NASA rep talks rover on Mars


NASA photo

A scientist from NASA spoke to students in April about the next Mars mission.

Philip Van Slooten, Reporter

A NASA planetary scientist said in April that a 2020 mission to look for life on Mars is “blow-your-mind kind of stuff.”

Dr. Adrian Brown told a campus audience the July 2020 mission is important because if the robotic “rover” NASA will send to Mars finds “microbial evidence” on the planet, it could mean it evolved at the same time as life on Earth.

Brown said previous unmanned missions to Mars aimed to find evidence of water, not life. The mechanical rover, which is about the size of a compact car, will search a crater—named Jezero—that scientists believe might have at one time included a lake.

“If Mars did have life at the time when this lake was present,” Brown said, pointing to a painting of what the crater might have looked like millions of years ago, “and [was] laying down sediment at the time that the [lake] was forming … [then] that is what we are looking for with our rover.”

Brown said he believes life exists on planets other than Earth.

“We’ve got over 300 million stars in our galaxy and then there are over 300 million galaxies in the universe,” he said. “If [life] also evolved on Mars, that would mean life should be very abundant in the universe because it evolved both here on Earth and on Mars in the same opportunity.”

Brown said Jezero was difficult to reach during previous missions because older versions of rovers could not land on the planet’s dangerous rocks. Those rovers, he said, had less-accurate landing equipment than today’s machinery.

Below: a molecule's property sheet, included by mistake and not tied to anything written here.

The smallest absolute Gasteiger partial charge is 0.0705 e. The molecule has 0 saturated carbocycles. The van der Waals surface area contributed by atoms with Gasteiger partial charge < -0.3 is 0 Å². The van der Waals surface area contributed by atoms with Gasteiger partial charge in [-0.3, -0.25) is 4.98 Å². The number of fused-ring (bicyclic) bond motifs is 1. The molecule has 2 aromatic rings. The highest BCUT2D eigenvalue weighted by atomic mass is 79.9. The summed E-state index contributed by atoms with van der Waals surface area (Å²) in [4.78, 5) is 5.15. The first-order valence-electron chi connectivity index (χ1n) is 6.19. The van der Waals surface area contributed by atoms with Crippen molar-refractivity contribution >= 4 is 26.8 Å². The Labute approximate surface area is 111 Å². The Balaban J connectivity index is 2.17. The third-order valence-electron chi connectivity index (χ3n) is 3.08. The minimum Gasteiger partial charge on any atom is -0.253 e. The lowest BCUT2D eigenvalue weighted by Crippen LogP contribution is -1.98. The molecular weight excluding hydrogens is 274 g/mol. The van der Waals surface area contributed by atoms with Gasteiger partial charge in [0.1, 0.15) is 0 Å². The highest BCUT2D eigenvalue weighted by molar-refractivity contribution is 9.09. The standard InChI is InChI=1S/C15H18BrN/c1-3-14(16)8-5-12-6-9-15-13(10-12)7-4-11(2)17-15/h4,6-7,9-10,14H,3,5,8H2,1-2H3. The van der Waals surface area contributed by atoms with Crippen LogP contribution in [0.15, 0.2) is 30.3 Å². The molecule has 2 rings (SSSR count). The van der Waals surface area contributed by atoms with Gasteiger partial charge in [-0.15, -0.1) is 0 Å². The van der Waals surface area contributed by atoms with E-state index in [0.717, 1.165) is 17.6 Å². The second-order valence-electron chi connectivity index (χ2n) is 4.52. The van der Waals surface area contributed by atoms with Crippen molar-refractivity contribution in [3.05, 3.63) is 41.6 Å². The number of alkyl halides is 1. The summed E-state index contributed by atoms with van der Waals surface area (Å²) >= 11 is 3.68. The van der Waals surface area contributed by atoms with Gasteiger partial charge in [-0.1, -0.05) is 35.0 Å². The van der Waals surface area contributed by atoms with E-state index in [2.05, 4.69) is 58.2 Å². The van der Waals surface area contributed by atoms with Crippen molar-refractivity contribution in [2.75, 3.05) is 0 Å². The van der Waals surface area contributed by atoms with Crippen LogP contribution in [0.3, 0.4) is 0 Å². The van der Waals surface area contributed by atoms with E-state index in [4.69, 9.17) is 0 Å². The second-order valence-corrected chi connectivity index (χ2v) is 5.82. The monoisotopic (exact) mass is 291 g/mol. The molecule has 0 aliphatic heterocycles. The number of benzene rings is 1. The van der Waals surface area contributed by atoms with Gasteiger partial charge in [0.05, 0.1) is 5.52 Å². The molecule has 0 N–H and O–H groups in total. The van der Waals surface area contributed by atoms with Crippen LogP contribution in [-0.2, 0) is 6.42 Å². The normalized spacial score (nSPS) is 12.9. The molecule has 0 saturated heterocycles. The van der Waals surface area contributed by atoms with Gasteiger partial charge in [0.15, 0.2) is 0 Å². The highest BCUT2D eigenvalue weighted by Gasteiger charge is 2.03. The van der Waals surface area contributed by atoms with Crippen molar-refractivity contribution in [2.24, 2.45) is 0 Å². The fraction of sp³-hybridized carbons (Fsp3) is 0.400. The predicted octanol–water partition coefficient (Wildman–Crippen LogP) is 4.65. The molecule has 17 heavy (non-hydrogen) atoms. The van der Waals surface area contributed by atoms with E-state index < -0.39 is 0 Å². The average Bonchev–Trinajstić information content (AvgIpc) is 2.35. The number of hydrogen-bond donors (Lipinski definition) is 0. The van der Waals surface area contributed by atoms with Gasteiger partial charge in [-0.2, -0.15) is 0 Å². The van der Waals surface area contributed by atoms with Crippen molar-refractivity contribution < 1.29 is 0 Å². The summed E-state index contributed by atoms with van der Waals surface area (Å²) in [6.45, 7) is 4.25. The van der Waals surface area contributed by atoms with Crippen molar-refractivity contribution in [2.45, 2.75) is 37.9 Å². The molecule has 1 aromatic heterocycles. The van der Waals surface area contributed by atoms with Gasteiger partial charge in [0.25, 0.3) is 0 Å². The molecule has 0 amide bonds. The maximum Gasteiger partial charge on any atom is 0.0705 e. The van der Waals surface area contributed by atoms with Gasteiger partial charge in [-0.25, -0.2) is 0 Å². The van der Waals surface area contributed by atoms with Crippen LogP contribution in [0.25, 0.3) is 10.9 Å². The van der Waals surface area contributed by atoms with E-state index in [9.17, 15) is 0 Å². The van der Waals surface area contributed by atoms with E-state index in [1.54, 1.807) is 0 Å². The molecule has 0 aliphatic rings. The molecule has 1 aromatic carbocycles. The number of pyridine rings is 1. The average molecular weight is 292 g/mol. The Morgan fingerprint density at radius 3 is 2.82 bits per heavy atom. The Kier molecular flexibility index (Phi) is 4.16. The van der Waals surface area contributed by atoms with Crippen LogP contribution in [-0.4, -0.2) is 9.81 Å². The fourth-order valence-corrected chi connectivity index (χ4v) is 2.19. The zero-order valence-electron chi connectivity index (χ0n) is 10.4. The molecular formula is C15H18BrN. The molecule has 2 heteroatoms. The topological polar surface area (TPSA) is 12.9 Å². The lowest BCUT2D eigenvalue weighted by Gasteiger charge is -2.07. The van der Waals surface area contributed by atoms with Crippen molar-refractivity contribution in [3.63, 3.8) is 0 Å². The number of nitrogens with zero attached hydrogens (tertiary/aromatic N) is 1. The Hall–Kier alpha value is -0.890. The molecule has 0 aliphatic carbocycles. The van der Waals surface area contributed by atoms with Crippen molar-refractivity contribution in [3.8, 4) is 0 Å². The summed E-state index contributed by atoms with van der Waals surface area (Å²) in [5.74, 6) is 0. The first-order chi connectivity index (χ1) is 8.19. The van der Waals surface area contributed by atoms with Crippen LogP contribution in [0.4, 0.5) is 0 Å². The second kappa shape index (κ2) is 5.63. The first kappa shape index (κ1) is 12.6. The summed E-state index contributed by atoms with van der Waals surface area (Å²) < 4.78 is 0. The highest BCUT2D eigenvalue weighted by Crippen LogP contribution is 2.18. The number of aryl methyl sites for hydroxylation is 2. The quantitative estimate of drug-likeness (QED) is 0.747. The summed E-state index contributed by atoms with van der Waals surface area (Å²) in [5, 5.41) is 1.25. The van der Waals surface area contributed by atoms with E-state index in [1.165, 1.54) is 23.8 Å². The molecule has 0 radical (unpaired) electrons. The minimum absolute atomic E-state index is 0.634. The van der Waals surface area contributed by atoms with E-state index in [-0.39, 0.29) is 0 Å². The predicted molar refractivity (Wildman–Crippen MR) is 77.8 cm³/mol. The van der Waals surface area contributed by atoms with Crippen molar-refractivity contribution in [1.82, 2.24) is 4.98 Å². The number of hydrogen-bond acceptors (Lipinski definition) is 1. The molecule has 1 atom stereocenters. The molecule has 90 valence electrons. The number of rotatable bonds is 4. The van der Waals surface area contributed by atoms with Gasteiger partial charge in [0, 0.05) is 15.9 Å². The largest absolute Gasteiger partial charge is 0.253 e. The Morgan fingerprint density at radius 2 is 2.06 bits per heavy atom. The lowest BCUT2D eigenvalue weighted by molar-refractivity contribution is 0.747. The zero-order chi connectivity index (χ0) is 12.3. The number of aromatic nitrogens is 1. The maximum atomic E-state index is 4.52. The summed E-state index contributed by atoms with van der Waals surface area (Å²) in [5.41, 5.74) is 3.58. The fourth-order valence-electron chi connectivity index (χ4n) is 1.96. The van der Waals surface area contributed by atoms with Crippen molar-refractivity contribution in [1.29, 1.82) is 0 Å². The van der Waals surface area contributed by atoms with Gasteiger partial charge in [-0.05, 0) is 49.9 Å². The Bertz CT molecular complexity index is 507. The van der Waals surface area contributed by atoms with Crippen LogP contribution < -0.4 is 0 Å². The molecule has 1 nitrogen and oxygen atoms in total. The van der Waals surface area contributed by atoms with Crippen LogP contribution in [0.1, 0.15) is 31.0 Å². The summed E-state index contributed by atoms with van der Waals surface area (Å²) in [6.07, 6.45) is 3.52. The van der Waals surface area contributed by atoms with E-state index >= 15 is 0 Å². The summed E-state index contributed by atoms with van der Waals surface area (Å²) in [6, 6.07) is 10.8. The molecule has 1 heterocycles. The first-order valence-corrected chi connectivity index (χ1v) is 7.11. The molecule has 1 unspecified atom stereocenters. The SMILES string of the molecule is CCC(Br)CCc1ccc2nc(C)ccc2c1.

The Mars 2020 landing vehicle, on the other hand, will have a computerized map and maneuverable rockets to help guide it to a more precise landing. Brown said this level of precision will make landing on Jezero—which also is rocky—possible without damage to the rover or sensitive instruments.

“That computer and that very accurate map of the surface enables us to push ourselves as close as possible to the [crater],” Brown said. That increases our probability of a successful landing. We think we have a 95 percent chance of success.”

The landing vehicle will be accompanied by an aerial, helicopter-style drone to help it traverse difficult terrain.

Dr. Deborah Levine, an AACC astronomy professor, said Brown’s presentation intrigued her.

“I was really interested to see the progress in the rover design and the drone-like craft,” Levine said. “I wasn’t aware of [them].”

Brown said the rover also will collect 20 rock samples and return them to Earth for analysis.

Simone Desouza, a second-year chemistry student, called the plan “really ambitious. … I’m not really sure how they’re going to do that.”

Erin Hamner, a first-year environmental science student, agreed, adding she learned “how much time and math and geology goes into a space trip because most people only look at one aspect of it.”